Your Testing is a Joke
Your testing is a joke. Or, rather, some parts of some of the testing done by some people reading this will be somewhat analogous to some subset of what some people would accept as jokes. Sometimes. Language can be tricky like that. And that’s one of the things that makes it such a productive tool for jokes, and such a flawed tool for specification.
Edward de Bono, in his Lateral Thinking books, makes a strong connection between humour and creativity. Creativity is a key to testing, but jokes? Well, the punchline for a joke could be a violation of some expectation, the exposure of some ambiguity, an observation that no one else has made, or just making a surprising connection. Jokes can make you think and then laugh. But they don’t always work. Does that sound familiar?
At Linguamatics we have a weekly caption competition. I wondered what my process for creating entries was and as I spent more time thinking about it, I started to notice parallels with the way that I think about how I test. For instance, I might take each of the key entities in the picture and “factor” them – generate a list of features, related concepts, synonyms and so on. In testing I might then look for overlapping factors for potentially interesting test ideas, in the quest for a caption I might try to use the same approach to find an ambiguity and hence a joke.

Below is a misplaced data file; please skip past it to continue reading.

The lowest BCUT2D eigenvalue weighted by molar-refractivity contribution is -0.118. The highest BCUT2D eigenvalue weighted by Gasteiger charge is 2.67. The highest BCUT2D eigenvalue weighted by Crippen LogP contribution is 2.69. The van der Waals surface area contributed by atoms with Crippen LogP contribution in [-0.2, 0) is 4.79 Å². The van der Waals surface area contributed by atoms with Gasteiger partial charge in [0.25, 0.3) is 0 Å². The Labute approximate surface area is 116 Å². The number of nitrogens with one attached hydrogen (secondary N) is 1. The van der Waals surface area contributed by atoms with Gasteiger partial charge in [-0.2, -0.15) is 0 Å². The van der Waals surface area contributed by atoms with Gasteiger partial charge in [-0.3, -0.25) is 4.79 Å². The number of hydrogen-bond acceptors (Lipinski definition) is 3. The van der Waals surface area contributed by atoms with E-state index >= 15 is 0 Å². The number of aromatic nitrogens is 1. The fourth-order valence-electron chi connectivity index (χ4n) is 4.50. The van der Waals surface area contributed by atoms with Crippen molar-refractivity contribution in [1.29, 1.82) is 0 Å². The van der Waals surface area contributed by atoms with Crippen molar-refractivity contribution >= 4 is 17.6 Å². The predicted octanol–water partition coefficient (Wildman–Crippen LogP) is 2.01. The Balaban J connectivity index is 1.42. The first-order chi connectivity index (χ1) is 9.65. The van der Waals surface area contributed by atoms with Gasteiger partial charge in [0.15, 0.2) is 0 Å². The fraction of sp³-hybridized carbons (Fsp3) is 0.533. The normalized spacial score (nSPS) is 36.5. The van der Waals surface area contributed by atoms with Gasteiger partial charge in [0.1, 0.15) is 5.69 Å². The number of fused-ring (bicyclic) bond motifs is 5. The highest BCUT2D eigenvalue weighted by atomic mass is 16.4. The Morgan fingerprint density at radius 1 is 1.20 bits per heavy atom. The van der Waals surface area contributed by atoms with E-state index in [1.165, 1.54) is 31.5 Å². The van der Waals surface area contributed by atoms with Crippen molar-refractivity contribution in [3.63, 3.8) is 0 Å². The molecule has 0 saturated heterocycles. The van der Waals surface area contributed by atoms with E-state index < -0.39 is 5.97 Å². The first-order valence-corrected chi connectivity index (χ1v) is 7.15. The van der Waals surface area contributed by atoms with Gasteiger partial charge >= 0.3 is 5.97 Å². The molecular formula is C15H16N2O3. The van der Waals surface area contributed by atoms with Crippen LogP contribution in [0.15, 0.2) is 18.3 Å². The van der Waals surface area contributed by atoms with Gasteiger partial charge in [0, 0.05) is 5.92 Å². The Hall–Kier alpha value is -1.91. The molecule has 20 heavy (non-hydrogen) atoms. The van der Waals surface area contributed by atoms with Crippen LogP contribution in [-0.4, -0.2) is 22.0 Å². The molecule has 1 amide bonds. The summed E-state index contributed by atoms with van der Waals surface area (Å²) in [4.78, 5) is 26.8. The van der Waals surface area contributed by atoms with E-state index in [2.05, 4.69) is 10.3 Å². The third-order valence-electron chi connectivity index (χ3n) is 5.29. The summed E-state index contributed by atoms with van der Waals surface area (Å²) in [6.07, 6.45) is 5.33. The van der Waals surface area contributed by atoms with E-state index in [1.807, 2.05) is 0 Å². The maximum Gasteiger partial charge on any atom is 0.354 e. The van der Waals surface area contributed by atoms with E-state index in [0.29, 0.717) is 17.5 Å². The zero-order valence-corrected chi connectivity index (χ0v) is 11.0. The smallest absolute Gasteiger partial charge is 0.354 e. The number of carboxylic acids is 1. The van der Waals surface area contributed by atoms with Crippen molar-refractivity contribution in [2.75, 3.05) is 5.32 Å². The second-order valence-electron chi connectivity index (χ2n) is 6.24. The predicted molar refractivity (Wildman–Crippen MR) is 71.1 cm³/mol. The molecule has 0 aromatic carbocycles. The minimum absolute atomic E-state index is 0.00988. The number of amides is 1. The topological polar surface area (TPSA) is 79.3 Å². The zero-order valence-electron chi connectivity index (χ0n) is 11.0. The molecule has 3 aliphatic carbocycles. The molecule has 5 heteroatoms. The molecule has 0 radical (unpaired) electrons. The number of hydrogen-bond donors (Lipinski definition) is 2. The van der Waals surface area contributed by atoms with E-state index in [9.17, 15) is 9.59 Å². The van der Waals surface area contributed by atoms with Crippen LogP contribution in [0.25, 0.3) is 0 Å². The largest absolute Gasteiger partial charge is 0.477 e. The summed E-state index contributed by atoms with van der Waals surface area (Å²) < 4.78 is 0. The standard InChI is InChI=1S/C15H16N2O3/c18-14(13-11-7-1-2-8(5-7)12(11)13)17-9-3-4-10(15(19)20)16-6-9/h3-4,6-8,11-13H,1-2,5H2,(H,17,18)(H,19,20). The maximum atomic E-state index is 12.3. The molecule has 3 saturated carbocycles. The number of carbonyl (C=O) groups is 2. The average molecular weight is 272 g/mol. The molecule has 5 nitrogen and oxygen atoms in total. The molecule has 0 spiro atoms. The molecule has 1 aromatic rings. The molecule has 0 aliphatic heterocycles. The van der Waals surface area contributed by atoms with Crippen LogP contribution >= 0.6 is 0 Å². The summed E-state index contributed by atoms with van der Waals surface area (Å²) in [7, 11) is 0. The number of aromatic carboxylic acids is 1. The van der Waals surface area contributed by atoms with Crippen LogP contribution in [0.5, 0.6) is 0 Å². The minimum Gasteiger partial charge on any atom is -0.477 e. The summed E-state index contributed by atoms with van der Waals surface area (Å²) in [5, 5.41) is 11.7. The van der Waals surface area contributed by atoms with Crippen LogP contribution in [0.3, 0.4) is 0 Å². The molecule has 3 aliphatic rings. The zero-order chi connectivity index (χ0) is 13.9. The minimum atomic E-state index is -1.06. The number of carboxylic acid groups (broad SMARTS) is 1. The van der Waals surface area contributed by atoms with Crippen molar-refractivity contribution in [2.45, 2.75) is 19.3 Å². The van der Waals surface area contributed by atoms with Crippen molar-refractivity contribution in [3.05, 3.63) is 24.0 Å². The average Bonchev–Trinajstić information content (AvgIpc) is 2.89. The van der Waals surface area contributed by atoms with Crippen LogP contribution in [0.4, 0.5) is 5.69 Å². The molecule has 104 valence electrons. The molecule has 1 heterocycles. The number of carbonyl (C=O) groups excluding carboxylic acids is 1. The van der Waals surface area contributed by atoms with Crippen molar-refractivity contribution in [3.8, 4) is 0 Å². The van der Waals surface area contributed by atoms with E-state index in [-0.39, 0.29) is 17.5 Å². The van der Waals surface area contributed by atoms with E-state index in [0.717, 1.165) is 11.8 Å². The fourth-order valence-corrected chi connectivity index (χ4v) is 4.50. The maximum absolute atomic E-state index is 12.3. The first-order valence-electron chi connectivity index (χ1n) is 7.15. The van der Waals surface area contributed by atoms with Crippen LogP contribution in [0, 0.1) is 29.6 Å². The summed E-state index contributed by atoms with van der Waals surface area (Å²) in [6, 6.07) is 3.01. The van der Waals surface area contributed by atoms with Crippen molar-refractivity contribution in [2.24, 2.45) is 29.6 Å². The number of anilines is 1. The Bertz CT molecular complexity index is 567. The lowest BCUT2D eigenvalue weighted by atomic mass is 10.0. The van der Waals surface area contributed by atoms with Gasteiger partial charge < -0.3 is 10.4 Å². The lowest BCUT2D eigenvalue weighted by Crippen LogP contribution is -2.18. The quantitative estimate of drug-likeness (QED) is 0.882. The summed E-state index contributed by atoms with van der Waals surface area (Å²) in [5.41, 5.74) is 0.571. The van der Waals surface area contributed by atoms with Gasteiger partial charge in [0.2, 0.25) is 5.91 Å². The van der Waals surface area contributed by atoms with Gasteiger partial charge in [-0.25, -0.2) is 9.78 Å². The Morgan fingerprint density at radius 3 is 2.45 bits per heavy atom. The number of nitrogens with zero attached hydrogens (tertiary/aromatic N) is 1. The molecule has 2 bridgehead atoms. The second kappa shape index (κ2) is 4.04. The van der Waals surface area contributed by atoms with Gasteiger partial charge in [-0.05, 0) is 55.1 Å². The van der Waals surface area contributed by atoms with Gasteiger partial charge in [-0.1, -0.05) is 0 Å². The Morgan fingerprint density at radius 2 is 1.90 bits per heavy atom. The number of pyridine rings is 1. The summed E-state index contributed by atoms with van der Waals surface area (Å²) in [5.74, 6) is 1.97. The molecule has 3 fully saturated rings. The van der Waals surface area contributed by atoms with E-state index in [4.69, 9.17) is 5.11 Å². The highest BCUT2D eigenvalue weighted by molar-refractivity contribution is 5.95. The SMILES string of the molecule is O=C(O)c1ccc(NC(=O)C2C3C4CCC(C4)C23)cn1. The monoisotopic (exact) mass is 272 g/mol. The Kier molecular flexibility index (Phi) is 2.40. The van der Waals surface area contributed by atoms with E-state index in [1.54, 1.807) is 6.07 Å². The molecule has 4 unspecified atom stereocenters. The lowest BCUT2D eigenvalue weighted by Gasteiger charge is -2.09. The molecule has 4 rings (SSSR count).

In this talk I’ll take a genuine joke-making process and de-construct it to make comparisons between aspects of joking and concepts from testing such as the difference between a fault and a failure, oracles, heuristics, factoring, modelling testing as the exploration of a space of possibilities, stopping strategies, bug advocacy and the possibility that a bug, today, in this context might not be one tomorrow or in another.
Yes, there will be some jokes in the session. And I’ll try explain why the groans you’ll hear are a good sign too.
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